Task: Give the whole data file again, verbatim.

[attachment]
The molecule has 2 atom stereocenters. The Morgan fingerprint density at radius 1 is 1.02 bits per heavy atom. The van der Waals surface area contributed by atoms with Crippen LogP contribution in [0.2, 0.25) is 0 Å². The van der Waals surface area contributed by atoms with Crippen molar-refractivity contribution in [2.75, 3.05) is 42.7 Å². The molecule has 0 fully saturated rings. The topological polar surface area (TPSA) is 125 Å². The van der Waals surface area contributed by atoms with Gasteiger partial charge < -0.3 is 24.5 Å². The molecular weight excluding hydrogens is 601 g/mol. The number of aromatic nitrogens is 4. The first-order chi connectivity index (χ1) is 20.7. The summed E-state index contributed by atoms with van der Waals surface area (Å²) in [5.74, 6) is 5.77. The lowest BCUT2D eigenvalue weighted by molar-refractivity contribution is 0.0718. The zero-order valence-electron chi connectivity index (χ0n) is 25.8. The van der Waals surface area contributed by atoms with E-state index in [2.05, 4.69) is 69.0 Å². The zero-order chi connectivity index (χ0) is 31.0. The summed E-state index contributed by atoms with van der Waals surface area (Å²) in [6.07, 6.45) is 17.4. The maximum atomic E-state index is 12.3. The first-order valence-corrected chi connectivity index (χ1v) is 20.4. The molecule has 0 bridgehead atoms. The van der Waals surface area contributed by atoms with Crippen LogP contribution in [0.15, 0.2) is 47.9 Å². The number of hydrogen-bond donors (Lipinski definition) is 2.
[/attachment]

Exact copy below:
The molecule has 2 atom stereocenters. The Morgan fingerprint density at radius 1 is 1.02 bits per heavy atom. The van der Waals surface area contributed by atoms with Crippen LogP contribution in [0.2, 0.25) is 0 Å². The van der Waals surface area contributed by atoms with Crippen molar-refractivity contribution in [2.75, 3.05) is 42.7 Å². The molecule has 0 fully saturated rings. The topological polar surface area (TPSA) is 125 Å². The van der Waals surface area contributed by atoms with Gasteiger partial charge < -0.3 is 24.5 Å². The molecular weight excluding hydrogens is 601 g/mol. The number of aromatic nitrogens is 4. The first-order chi connectivity index (χ1) is 20.7. The summed E-state index contributed by atoms with van der Waals surface area (Å²) in [5.74, 6) is 5.77. The lowest BCUT2D eigenvalue weighted by molar-refractivity contribution is 0.0718. The zero-order valence-electron chi connectivity index (χ0n) is 25.8. The van der Waals surface area contributed by atoms with E-state index in [2.05, 4.69) is 69.0 Å². The zero-order chi connectivity index (χ0) is 31.0. The summed E-state index contributed by atoms with van der Waals surface area (Å²) in [6.07, 6.45) is 17.4. The maximum atomic E-state index is 12.3. The first-order valence-corrected chi connectivity index (χ1v) is 20.4. The molecule has 0 bridgehead atoms. The van der Waals surface area contributed by atoms with Crippen LogP contribution in [0.15, 0.2) is 47.9 Å². The number of hydrogen-bond donors (Lipinski definition) is 2.